Center for Environmental and Respiratory Health Research, University of Oulu, FI-90014, Oulu, Finland; Medical Research Center, University of Oulu, University Hospital of Oulu, Oulu, Finland. Electronic address: email@example.com.
Symptoms perceived in cold weather reflect physiological responses to body cooling and may worsen the course of a pre-existing disease or precipitate disease events in ostensibly healthy individuals. However, the associations between cold-related symptoms and their health effects have remained unknown. We examined whether cold-related cardiac and respiratory symptoms perceived in cold weather predict future morbidity and mortality.
Cold-related symptoms were inquired in four national FINRISK surveys conducted in 1997, 2002, 2007, 2012 in Finland including altogether 17 040 respondents. A record linkage was made to national hospital discharge and cause-of-death registers. The participants were followed up until the first hospital admission due to a cardiovascular or respiratory disease or death, or until the end of 2015. The individual follow-up times ranged from 0 to 18 years (mean 11 years). The association of cold-related symptoms with morbidity and mortality was examined by Kaplan-Meyer and Cox-regression analyses.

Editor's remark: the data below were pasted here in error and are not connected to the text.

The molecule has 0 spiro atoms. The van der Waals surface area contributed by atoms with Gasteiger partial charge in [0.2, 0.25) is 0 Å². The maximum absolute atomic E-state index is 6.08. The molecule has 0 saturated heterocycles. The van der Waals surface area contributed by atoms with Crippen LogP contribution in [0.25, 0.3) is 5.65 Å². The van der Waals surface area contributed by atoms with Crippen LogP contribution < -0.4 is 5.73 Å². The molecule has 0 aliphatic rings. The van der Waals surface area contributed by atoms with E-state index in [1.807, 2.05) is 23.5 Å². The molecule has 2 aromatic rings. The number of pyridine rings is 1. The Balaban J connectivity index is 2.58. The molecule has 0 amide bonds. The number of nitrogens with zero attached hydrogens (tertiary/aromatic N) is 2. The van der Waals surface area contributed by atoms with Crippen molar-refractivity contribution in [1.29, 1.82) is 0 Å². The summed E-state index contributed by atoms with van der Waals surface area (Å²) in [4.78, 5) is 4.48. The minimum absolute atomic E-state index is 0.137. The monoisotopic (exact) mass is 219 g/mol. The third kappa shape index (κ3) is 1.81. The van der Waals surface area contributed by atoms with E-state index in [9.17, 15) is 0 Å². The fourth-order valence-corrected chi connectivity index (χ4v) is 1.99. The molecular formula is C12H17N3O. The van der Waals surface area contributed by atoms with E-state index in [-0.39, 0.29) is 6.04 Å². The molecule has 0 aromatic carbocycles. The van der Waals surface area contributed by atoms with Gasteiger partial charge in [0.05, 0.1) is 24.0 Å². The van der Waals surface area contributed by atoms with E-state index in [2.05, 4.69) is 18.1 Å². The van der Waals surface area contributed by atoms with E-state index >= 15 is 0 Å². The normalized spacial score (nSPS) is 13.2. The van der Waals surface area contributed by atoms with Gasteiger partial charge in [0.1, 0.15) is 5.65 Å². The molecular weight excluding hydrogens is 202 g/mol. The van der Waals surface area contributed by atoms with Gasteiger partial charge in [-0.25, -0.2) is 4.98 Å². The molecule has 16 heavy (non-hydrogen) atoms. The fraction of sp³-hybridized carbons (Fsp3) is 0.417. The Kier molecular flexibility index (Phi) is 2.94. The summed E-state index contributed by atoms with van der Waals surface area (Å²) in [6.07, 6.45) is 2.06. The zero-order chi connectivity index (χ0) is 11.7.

Cold-related cardiac [hazard ratio (HR), 1.76 and its 95% confidence interval (95% CI), 1.44-2.15] and combined cardiac and respiratory symptoms [1.50 (1.29-1.73)] were associated with hospitalization due to cardiovascular causes. The respective HRs for admissions due to respiratory causes were elevated for cold-related respiratory [1.22 (1.07-1.40)], cardiac [1.24 (0.88-1.75)] and cardiorespiratory [1.82 (1.50-2.22)] symptoms. Cold-related cardiorespiratory symptoms were associated with deaths from all natural [1.38 (1.11-1.72)], cardiovascular [1.77 (1.28-2.44)] and respiratory [2.19 (0.95-5.06)] causes.
Cold weather-related symptoms predict a higher occurrence of hospital admissions and mortality. The information may prove useful in planning measures to reduce cold-related adverse health effects.